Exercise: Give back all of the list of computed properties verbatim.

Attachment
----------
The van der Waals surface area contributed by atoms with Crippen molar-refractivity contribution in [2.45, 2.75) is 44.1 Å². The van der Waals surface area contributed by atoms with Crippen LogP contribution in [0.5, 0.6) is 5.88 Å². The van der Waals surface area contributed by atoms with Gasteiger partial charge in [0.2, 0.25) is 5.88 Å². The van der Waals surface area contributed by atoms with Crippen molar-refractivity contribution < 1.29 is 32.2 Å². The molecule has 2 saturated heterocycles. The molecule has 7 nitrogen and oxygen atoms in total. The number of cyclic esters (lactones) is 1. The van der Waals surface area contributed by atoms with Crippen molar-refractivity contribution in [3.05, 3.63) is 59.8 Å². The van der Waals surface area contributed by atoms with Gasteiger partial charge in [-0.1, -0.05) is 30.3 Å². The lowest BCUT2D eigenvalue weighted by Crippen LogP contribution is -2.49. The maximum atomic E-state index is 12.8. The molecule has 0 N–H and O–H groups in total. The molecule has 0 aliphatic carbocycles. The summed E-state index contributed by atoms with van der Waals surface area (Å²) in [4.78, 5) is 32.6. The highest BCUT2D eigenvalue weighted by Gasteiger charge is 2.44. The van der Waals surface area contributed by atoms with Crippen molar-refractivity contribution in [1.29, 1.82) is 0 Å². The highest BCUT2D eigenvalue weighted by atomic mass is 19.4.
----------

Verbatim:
The van der Waals surface area contributed by atoms with Crippen molar-refractivity contribution in [2.45, 2.75) is 44.1 Å². The van der Waals surface area contributed by atoms with Crippen LogP contribution in [0.5, 0.6) is 5.88 Å². The van der Waals surface area contributed by atoms with Gasteiger partial charge in [0.2, 0.25) is 5.88 Å². The van der Waals surface area contributed by atoms with Crippen molar-refractivity contribution < 1.29 is 32.2 Å². The molecule has 2 saturated heterocycles. The molecule has 7 nitrogen and oxygen atoms in total. The number of cyclic esters (lactones) is 1. The van der Waals surface area contributed by atoms with Crippen molar-refractivity contribution in [3.05, 3.63) is 59.8 Å². The van der Waals surface area contributed by atoms with Gasteiger partial charge in [-0.1, -0.05) is 30.3 Å². The lowest BCUT2D eigenvalue weighted by Crippen LogP contribution is -2.49. The maximum atomic E-state index is 12.8. The molecule has 0 N–H and O–H groups in total. The molecule has 0 aliphatic carbocycles. The summed E-state index contributed by atoms with van der Waals surface area (Å²) in [4.78, 5) is 32.6. The highest BCUT2D eigenvalue weighted by Gasteiger charge is 2.44. The van der Waals surface area contributed by atoms with Crippen molar-refractivity contribution in [1.29, 1.82) is 0 Å². The highest BCUT2D eigenvalue weighted by atomic mass is 19.4.